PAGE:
Who is the best quarterback in the Pac 10?

It’s a simple question, with a not so simple answer. John David Booty, Dennis Dixon, and Alex Brink have moved on to join their other Pac 10 brothers in the NFL. What’s left behind, for probably the first time in years, is the lack of one quarterback really standing in the national spotlight. Before Booty, there was Leinart. Before him, it was Palmer, Anderson, Harrington, and Boller. And now I look at the 2008 conference starters, wondering who is the best of the bunch.

Mark Sanchez. USC: With only 3 starts under his belt, Sanchez is still fairly unknown by the national media. He was once the top High School quarterback in the country, but wasn’t as heralded as J.D Booty. What Sanchez will give you is a Carson Palmer and Matt Leinart rolled into one. He can power the ball downfield with a cannon , or float it in with a light touch. Sanchez also offers another dimension that both Leinart and Palmer did not. He’s a mobile quarterback who isn’t afraid to tuck the ball and run. 2008 should no longer show that statuesque figure in the backfield, though it does increase the injury potential.

Rudy Carpenter, Arizona State: I can just concede that Arizona State’s Rudy Carpenter is the leader of the Pac, based on some mock draft sources already projecting him as a first round quarterback selection in 2009. But that information isn’t really conclusive, because it really only says he’s one of the best seniors in the country. Of the senior starting quarterbacks, Rudy may be the best in the conference. But if pooled with underclassmen, is he? If there is no improvement on the Sun Devils offensive line, we’ll never know how good Carpenter is. The line surrendered 55 sacks in 2007, which only makes for a bad quarterback, and a bad QB he has been.

Nate Longshore, Cal: Nate Longshore’s college career has been hot and cold. At times, he’ll show flashes of brilliance, but other moments can leave you head scratching. He’ll be put through the most severe test in 2008, after losing the targets of Lavelle Hawkins and DeSean Jackson to the NFL, along with Justin Forsett, who provided run support.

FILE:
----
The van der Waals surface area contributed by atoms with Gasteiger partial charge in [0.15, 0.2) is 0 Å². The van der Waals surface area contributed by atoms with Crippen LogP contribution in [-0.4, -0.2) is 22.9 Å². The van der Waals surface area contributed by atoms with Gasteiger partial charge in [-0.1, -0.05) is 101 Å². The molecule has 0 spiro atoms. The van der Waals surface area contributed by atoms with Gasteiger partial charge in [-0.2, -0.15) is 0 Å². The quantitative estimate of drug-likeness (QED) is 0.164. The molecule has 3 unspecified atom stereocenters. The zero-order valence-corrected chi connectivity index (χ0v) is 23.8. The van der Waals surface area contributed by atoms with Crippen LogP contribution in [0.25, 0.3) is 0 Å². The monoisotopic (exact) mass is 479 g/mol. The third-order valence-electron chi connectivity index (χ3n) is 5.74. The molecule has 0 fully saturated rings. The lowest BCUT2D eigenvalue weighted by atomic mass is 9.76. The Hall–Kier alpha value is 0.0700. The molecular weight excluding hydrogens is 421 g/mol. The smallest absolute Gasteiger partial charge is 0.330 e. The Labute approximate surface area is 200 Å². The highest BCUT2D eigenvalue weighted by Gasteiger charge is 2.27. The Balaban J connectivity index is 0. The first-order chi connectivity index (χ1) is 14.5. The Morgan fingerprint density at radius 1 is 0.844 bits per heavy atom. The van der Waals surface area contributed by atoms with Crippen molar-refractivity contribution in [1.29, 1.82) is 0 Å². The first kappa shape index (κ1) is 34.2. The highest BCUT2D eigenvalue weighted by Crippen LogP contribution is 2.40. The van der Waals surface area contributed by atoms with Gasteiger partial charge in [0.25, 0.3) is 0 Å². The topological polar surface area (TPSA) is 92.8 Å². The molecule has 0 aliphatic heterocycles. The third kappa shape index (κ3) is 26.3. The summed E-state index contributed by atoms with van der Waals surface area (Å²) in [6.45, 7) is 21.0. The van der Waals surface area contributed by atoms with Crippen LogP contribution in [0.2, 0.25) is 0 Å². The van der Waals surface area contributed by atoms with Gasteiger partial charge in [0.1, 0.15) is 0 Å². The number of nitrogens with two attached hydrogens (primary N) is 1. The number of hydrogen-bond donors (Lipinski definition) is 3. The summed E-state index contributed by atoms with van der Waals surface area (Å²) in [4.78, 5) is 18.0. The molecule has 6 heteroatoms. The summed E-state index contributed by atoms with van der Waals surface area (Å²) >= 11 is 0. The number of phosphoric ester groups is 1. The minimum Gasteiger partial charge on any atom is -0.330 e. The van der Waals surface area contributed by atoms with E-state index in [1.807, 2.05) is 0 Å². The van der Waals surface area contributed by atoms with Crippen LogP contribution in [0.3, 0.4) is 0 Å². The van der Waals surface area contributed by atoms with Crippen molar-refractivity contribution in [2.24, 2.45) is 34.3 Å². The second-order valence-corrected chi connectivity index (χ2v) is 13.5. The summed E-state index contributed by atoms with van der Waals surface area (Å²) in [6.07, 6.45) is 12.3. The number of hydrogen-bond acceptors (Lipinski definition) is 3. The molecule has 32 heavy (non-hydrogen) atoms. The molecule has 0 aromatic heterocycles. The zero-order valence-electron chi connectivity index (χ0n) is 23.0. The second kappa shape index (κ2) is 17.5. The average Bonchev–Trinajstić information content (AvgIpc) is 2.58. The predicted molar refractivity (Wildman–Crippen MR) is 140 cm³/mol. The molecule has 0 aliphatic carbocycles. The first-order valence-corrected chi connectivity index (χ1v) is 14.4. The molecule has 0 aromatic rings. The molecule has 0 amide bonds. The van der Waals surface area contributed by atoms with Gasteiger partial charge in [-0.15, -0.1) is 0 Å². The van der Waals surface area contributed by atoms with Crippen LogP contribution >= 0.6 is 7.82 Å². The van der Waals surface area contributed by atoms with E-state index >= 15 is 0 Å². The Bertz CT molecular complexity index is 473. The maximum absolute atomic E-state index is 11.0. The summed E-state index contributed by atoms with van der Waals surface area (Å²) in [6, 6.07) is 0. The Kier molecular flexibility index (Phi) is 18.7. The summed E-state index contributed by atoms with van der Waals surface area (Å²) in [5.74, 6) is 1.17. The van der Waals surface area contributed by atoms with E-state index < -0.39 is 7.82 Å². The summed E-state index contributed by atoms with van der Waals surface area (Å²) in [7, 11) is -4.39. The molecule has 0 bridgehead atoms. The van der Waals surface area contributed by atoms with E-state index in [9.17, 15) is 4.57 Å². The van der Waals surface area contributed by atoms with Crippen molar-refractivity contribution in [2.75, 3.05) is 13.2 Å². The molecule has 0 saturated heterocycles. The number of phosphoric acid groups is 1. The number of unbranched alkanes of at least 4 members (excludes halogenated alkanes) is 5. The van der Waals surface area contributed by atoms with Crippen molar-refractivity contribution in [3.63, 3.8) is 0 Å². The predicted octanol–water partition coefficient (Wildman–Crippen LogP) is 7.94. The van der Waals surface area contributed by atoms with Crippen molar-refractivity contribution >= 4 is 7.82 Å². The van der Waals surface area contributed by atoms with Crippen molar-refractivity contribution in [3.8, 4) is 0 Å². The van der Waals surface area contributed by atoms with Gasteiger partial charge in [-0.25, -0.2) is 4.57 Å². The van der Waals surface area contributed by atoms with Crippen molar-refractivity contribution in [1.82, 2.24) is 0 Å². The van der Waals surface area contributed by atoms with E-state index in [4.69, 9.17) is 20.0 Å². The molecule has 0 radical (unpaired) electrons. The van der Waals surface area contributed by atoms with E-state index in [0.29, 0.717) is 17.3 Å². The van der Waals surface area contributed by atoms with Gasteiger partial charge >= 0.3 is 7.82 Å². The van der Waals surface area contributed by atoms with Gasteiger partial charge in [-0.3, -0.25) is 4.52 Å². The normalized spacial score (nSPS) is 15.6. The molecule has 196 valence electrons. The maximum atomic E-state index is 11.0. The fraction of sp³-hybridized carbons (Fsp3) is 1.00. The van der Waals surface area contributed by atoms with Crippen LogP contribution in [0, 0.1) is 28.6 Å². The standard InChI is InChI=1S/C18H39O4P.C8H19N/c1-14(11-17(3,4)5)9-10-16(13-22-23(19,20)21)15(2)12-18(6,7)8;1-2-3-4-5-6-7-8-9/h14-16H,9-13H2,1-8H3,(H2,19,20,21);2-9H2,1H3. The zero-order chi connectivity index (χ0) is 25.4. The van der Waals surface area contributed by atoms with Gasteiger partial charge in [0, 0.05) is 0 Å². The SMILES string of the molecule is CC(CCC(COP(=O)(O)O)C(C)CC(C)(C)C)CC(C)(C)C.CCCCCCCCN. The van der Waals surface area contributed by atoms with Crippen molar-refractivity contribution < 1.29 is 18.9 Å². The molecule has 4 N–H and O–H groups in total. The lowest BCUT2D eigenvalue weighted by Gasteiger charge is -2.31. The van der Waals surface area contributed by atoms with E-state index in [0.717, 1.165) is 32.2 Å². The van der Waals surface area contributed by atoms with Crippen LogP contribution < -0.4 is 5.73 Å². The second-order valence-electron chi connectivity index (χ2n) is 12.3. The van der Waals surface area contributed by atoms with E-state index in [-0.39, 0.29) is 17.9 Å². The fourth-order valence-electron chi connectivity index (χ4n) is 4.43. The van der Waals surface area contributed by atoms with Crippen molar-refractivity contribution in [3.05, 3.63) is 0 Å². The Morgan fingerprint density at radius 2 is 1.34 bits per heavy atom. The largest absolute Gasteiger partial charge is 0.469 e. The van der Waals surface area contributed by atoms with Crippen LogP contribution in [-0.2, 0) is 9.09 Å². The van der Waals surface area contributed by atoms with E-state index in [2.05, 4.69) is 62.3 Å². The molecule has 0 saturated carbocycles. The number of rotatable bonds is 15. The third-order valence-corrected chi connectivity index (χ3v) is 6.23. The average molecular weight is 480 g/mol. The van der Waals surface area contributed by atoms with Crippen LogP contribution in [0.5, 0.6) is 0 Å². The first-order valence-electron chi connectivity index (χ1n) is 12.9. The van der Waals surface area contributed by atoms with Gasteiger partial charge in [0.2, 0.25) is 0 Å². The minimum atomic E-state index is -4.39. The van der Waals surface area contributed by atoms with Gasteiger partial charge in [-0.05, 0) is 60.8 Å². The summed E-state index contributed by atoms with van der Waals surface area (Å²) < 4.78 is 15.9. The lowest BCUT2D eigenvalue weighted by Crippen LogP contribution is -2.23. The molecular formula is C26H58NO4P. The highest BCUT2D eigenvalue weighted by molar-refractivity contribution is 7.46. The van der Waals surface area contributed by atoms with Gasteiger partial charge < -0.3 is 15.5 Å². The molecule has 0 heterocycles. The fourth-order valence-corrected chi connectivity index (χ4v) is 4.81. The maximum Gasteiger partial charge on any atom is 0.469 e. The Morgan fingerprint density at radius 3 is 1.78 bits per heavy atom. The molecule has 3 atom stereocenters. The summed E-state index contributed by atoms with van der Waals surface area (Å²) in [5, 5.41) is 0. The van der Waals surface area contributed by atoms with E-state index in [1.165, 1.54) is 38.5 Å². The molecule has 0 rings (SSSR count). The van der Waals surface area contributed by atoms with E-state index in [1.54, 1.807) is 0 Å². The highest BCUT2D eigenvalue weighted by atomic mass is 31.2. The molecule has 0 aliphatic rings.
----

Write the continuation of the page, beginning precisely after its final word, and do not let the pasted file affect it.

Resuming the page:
UCLA’s Quarterback By Committee: The Bruins have the quarterback guru, in Norm Chow, but don’t have a true QB. Ben Olsen will get the opening start, but only because the named starter (Patrick Cowen) is gone for the season, recovering from a torn ACL in the spring. Ben Olsen was another highly touted quarterback recruit, but has failed to live up to his billing. He possesses a large frame and good vision, but his lack of mobility kills him. Though he’s large, he’s fragile, and it will be interesting to see if he survives the Tennessee game unscathed.

Willie Tuitama, Arizona: Now familiarized with the Sonny Dykes offense, Willie Tuitama may finish the season as the Pac 10 statistical leader for quarterbacks. He should appear in the likeness of Graham Harrell of Texas Tech, where Dykes called plays, before being hired by Stoops last year. Unlike Mark Sanchez, Tuitama is limited in offensive weaponry, but playing in that pass happy Wildcats system should give him more pass attempts, completions, and yards. He showed maturity in 2007, and if he limits his mental errors, he may just be the best quarterback in the Pac 10.

Jake Locker, Washington: Locker is already God-like in the Emerald City. With Dennis Dixon gone, he represents the most mobile quarterback still in the conference. He is the West Coast version of Tim Tebow, but his weapons aren’t comparable. UW’s entire success is based on the play of Jake Locker. Athlon Sports has him on “Heisman Watch”, recognizing Jake as one of the best players in the country. Would that make him the best quarterback in the Pac 10? With only a year behind him, the expectations are high, as the Husky faithful look for him to be the next legend of the Lake.

Sixty percent of the conference is represented in this piece, and I still have no clear cut answer. But that’s why they play the games, so the the listed individuals can provide us with one.

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~ by Anthony on July 20, 2008.

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